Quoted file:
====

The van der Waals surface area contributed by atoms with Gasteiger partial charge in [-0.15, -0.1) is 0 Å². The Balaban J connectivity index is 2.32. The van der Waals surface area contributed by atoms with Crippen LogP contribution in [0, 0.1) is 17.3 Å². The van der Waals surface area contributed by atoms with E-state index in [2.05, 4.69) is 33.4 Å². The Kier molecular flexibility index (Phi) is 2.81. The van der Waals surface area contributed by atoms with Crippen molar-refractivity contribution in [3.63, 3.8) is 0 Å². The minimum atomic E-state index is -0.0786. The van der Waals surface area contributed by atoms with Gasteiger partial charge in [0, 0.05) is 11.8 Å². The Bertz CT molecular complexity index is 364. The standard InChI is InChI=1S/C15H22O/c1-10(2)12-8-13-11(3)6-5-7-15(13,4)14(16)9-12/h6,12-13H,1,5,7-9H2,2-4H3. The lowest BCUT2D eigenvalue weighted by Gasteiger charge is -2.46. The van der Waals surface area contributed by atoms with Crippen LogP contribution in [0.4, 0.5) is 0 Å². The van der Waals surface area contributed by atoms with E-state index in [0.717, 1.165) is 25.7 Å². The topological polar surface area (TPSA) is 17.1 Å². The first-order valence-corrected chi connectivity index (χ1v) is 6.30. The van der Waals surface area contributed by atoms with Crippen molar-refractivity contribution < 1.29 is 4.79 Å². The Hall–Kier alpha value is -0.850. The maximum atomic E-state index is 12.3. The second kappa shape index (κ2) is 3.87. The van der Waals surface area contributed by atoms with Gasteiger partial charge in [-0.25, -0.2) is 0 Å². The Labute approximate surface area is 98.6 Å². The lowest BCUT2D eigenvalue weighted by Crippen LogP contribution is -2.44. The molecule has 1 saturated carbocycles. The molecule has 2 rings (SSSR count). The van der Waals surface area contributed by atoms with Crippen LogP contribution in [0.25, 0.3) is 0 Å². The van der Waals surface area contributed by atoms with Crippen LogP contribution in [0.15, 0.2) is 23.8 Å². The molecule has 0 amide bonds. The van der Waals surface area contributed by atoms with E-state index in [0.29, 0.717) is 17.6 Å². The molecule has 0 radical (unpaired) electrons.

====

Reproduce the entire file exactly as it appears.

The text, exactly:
The van der Waals surface area contributed by atoms with Gasteiger partial charge in [-0.15, -0.1) is 0 Å². The Balaban J connectivity index is 2.32. The van der Waals surface area contributed by atoms with Crippen LogP contribution in [0, 0.1) is 17.3 Å². The van der Waals surface area contributed by atoms with E-state index in [2.05, 4.69) is 33.4 Å². The Kier molecular flexibility index (Phi) is 2.81. The van der Waals surface area contributed by atoms with Crippen molar-refractivity contribution in [3.63, 3.8) is 0 Å². The minimum atomic E-state index is -0.0786. The van der Waals surface area contributed by atoms with Gasteiger partial charge in [0, 0.05) is 11.8 Å². The Bertz CT molecular complexity index is 364. The standard InChI is InChI=1S/C15H22O/c1-10(2)12-8-13-11(3)6-5-7-15(13,4)14(16)9-12/h6,12-13H,1,5,7-9H2,2-4H3. The lowest BCUT2D eigenvalue weighted by Gasteiger charge is -2.46. The van der Waals surface area contributed by atoms with Crippen LogP contribution in [0.4, 0.5) is 0 Å². The van der Waals surface area contributed by atoms with E-state index in [0.717, 1.165) is 25.7 Å². The topological polar surface area (TPSA) is 17.1 Å². The first-order valence-corrected chi connectivity index (χ1v) is 6.30. The van der Waals surface area contributed by atoms with Crippen molar-refractivity contribution < 1.29 is 4.79 Å². The Hall–Kier alpha value is -0.850. The maximum atomic E-state index is 12.3. The second kappa shape index (κ2) is 3.87. The van der Waals surface area contributed by atoms with Gasteiger partial charge in [-0.25, -0.2) is 0 Å². The Labute approximate surface area is 98.6 Å². The lowest BCUT2D eigenvalue weighted by Crippen LogP contribution is -2.44. The molecule has 1 saturated carbocycles. The molecule has 2 rings (SSSR count). The van der Waals surface area contributed by atoms with Crippen LogP contribution in [0.25, 0.3) is 0 Å². The van der Waals surface area contributed by atoms with Crippen LogP contribution in [0.15, 0.2) is 23.8 Å². The molecule has 0 amide bonds. The van der Waals surface area contributed by atoms with E-state index in [0.29, 0.717) is 17.6 Å². The molecule has 0 radical (unpaired) electrons.